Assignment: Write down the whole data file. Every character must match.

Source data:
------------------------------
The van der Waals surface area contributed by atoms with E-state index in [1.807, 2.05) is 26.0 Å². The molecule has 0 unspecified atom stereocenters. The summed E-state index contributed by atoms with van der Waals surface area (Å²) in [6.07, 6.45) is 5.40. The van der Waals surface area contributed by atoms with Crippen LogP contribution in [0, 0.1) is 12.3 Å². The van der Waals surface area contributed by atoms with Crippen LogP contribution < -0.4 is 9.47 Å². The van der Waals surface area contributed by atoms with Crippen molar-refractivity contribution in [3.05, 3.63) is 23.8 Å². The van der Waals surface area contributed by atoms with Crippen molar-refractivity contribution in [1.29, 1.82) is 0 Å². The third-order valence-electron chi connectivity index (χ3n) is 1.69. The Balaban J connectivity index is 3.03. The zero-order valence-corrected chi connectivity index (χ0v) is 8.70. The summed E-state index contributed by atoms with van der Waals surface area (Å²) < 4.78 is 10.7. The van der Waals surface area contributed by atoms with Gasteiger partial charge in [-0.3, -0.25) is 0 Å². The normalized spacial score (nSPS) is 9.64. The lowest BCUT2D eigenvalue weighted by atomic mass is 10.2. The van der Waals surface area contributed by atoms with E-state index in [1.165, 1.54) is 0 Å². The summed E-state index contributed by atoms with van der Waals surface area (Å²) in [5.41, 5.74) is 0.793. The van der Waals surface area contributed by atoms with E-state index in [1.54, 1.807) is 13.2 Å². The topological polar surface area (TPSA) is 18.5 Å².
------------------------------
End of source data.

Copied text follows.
The van der Waals surface area contributed by atoms with E-state index in [1.807, 2.05) is 26.0 Å². The molecule has 0 unspecified atom stereocenters. The summed E-state index contributed by atoms with van der Waals surface area (Å²) in [6.07, 6.45) is 5.40. The van der Waals surface area contributed by atoms with Crippen LogP contribution in [0, 0.1) is 12.3 Å². The van der Waals surface area contributed by atoms with Crippen LogP contribution < -0.4 is 9.47 Å². The van der Waals surface area contributed by atoms with Crippen molar-refractivity contribution in [3.05, 3.63) is 23.8 Å². The van der Waals surface area contributed by atoms with Crippen molar-refractivity contribution in [1.29, 1.82) is 0 Å². The third-order valence-electron chi connectivity index (χ3n) is 1.69. The Balaban J connectivity index is 3.03. The zero-order valence-corrected chi connectivity index (χ0v) is 8.70. The summed E-state index contributed by atoms with van der Waals surface area (Å²) < 4.78 is 10.7. The van der Waals surface area contributed by atoms with Gasteiger partial charge in [-0.3, -0.25) is 0 Å². The normalized spacial score (nSPS) is 9.64. The lowest BCUT2D eigenvalue weighted by atomic mass is 10.2. The van der Waals surface area contributed by atoms with E-state index in [1.165, 1.54) is 0 Å². The summed E-state index contributed by atoms with van der Waals surface area (Å²) in [5.41, 5.74) is 0.793. The van der Waals surface area contributed by atoms with E-state index in [1.54, 1.807) is 13.2 Å². The topological polar surface area (TPSA) is 18.5 Å².